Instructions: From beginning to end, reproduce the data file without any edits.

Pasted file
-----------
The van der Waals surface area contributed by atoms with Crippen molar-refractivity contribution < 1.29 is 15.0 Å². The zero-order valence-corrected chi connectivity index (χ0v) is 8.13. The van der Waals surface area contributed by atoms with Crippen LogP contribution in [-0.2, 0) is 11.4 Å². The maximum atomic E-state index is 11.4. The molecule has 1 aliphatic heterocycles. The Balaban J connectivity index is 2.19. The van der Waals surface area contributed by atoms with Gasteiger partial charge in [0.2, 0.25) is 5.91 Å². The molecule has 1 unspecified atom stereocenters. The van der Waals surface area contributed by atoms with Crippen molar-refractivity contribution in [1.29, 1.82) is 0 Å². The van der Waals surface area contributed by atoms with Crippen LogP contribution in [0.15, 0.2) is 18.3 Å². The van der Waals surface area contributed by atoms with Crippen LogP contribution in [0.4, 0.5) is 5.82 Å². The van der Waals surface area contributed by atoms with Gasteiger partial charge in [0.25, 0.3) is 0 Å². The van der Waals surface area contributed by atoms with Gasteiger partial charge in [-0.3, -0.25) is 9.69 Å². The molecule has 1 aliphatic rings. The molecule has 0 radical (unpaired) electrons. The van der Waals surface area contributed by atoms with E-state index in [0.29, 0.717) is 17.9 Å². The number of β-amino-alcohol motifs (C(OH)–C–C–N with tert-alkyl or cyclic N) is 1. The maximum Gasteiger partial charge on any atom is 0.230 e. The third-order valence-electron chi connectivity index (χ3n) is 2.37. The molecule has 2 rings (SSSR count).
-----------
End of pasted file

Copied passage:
The van der Waals surface area contributed by atoms with Crippen molar-refractivity contribution < 1.29 is 15.0 Å². The zero-order valence-corrected chi connectivity index (χ0v) is 8.13. The van der Waals surface area contributed by atoms with Crippen LogP contribution in [-0.2, 0) is 11.4 Å². The maximum atomic E-state index is 11.4. The molecule has 1 aliphatic heterocycles. The Balaban J connectivity index is 2.19. The van der Waals surface area contributed by atoms with Gasteiger partial charge in [0.2, 0.25) is 5.91 Å². The molecule has 1 unspecified atom stereocenters. The van der Waals surface area contributed by atoms with Crippen molar-refractivity contribution in [1.29, 1.82) is 0 Å². The van der Waals surface area contributed by atoms with Crippen LogP contribution in [0.15, 0.2) is 18.3 Å². The van der Waals surface area contributed by atoms with Crippen LogP contribution in [0.4, 0.5) is 5.82 Å². The van der Waals surface area contributed by atoms with Gasteiger partial charge in [0.25, 0.3) is 0 Å². The van der Waals surface area contributed by atoms with Gasteiger partial charge in [-0.3, -0.25) is 9.69 Å². The molecule has 1 aliphatic rings. The molecule has 0 radical (unpaired) electrons. The van der Waals surface area contributed by atoms with E-state index in [0.29, 0.717) is 17.9 Å². The number of β-amino-alcohol motifs (C(OH)–C–C–N with tert-alkyl or cyclic N) is 1. The maximum Gasteiger partial charge on any atom is 0.230 e. The third-order valence-electron chi connectivity index (χ3n) is 2.37. The molecule has 2 rings (SSSR count).